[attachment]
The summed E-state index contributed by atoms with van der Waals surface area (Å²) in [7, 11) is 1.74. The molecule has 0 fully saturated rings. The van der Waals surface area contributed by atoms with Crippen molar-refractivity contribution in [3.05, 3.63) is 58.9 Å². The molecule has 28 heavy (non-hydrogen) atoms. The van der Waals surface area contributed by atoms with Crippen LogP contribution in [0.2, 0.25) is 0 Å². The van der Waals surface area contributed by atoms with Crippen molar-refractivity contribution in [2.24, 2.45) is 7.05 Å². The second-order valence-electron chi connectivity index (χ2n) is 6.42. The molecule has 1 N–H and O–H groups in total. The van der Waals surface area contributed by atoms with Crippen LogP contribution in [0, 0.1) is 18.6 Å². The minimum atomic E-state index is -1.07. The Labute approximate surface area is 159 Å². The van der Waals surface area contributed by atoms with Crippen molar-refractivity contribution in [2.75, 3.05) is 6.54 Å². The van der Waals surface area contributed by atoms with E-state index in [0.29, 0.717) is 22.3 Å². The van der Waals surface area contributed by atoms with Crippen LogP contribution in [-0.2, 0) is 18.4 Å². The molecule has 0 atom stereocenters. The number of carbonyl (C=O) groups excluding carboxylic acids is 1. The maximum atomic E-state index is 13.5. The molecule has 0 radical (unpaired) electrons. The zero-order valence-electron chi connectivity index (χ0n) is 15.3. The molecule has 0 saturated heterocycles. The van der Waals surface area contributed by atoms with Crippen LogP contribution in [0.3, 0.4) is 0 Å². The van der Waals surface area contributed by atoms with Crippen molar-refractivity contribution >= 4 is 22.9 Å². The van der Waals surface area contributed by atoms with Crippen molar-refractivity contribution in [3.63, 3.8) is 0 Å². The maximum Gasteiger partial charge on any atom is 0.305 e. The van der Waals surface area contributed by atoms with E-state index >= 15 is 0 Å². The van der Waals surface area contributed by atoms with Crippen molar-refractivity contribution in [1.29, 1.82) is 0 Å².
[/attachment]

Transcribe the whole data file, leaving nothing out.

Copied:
The summed E-state index contributed by atoms with van der Waals surface area (Å²) in [7, 11) is 1.74. The molecule has 0 fully saturated rings. The van der Waals surface area contributed by atoms with Crippen molar-refractivity contribution in [3.05, 3.63) is 58.9 Å². The molecule has 28 heavy (non-hydrogen) atoms. The van der Waals surface area contributed by atoms with Crippen LogP contribution in [0.2, 0.25) is 0 Å². The van der Waals surface area contributed by atoms with Crippen molar-refractivity contribution in [2.24, 2.45) is 7.05 Å². The second-order valence-electron chi connectivity index (χ2n) is 6.42. The molecule has 1 N–H and O–H groups in total. The van der Waals surface area contributed by atoms with Crippen LogP contribution in [0, 0.1) is 18.6 Å². The minimum atomic E-state index is -1.07. The Labute approximate surface area is 159 Å². The van der Waals surface area contributed by atoms with Crippen molar-refractivity contribution in [2.75, 3.05) is 6.54 Å². The van der Waals surface area contributed by atoms with E-state index in [0.29, 0.717) is 22.3 Å². The van der Waals surface area contributed by atoms with Crippen LogP contribution in [-0.2, 0) is 18.4 Å². The molecule has 0 atom stereocenters. The number of carbonyl (C=O) groups excluding carboxylic acids is 1. The maximum atomic E-state index is 13.5. The molecule has 0 radical (unpaired) electrons. The zero-order valence-electron chi connectivity index (χ0n) is 15.3. The molecule has 0 saturated heterocycles. The van der Waals surface area contributed by atoms with Crippen LogP contribution in [0.3, 0.4) is 0 Å². The van der Waals surface area contributed by atoms with Crippen molar-refractivity contribution >= 4 is 22.9 Å². The van der Waals surface area contributed by atoms with Crippen molar-refractivity contribution in [3.63, 3.8) is 0 Å². The maximum Gasteiger partial charge on any atom is 0.305 e. The van der Waals surface area contributed by atoms with E-state index >= 15 is 0 Å². The van der Waals surface area contributed by atoms with Crippen molar-refractivity contribution in [1.29, 1.82) is 0 Å².